According to World Bank report “Turn Down the Heat II: Climate Extremes, Regional Impacts, and the Case for Resilience” released in June, 2013, an expected 2°C rise in the world’s average temperature in the next decades will make India’s summer monsoon highly unpredictable.

The report stated that shifting rain pattern will leave some areas under water and others without water for power generation, irrigation and in some cases even for drinking. It warned that by the 2040s India will see a significant reduction in crop yields because of extreme heat. Reduced water availability due to changes in precipitation levels and falling groundwater tables are likely to aggravate the situation in India where groundwater resources are already at a critical level and about 15 per cent of the country’s groundwater tables are overexploited.

In India, more than 60 per cent of the crop area is rain-fed, making it highly vulnerable to climate-induced changes in precipitation patterns. It is estimated that by the 2050s, water for agricultural production in the river basins of the Indus, Ganges and Brahmaputra will reduce further and may impact food adequacy for some 63 million people.

Further, an ICAR-IARI publication “Climate Change and Agriculture”, 2016 mentions some of the impacts of climate change on crops in India:

  • Enhanced frequency and duration of extreme weather events like flood, drought, cyclone, cold and heat wave may adversely affect agricultural productivity.Climate change is projected to reduce irrigated rice yields by four per cent in 2025 scenario.
  • Rain-fed rice yields in India to reduce by six per cent in 2025 and less than 2.5 per cent in 2050 and 2080 scenarios.
  • Wheat yield in India would reduce by six to 23 per cent by 2025 and 2050 scenarios. Yield would be reduced in areas with mean seasonal maximum and minimum temperatures more than 27 and 13°C respectively. Adjusting the time of sowing may be a practical low-cost adaptation.
  • Mustard yield is projected to reduce by two per cent in 2025. Yield is projected to reduce in regions with current mean seasonal temperature regime above 25/10°C during crop growth.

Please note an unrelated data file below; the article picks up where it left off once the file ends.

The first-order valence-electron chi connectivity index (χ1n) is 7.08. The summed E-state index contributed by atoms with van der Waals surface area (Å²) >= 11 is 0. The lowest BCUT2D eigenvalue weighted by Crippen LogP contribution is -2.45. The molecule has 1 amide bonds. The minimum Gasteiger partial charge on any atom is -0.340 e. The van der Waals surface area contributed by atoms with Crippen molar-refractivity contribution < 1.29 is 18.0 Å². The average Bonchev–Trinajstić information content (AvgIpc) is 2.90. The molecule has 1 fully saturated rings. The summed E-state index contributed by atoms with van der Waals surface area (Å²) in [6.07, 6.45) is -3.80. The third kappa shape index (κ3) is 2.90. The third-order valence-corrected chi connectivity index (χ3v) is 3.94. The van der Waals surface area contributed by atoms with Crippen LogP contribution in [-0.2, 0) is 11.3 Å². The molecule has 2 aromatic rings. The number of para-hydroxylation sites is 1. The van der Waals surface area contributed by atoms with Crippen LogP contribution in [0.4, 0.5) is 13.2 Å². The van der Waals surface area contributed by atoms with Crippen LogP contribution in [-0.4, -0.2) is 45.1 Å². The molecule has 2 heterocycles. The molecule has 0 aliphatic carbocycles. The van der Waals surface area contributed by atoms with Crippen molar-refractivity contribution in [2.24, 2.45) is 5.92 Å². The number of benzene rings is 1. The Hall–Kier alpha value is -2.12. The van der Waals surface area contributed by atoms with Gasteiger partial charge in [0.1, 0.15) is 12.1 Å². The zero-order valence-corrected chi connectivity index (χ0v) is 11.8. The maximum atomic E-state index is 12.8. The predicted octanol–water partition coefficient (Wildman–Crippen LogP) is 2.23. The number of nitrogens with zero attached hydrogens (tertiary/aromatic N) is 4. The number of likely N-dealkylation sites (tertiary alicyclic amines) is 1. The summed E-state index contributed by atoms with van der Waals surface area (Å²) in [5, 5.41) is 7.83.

• The potato crop duration in the Indo-Gangetic plains is projected to decrease and yield is to reduce by 2.5, 6 and 11 per cent in 2025, 2050 and 2080 respectively.
  • Maize yield in kharif season is projected to decrease by 18 per cent.
  • Rain-fed sorghum yield is projected to reduce by 2.5 per cent in 2025.
  • However, rise in temperature may decrease cold waves and frost events leading to reduced frost damage to frost-sensitive crops like chickpea, mustard, potato and other vegetables in northern India.

Being already vulnerable to climate change, news of projected increase in temperature beyond 2°C will be particularly bad for the farming community in India, which is already passing through severe stress. 

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Comments are moderated and will be published only after the site moderator’s approval. Please use a genuine email ID and provide your name. Selected comments may also be used in the ‘Letters’ section of the Down To Earth print edition.

  • -- Trump's action will have no impact on India except getting share in green fund under Paris agreement.
    -- Deccan Chronicle 20 June 2013 published the report of World Bank "Turn Down the Heat: ----" and below this report also published my response "To much heat over global warming"
    -- We are wasting 40 to 50% of the food and the natural resources used to produce that is wasted in India -- [I presented in all india radio in 2011 and finance minister in his budget speech in 2011 and FAO reported it as 30% globally.
    -- In agriculture production the main player is rainfall. Even IPCC agreed that no impact on rainfall by the so-called global warming. However, natural variability in rainfall plays significant role -- which I published as back as 1993 in a book form]. Extremes are part of this.

    Dr. S. Jeevananda Reddy

    Posted by: Dr. S. Jeevananda Reddy | 6 months ago | Reply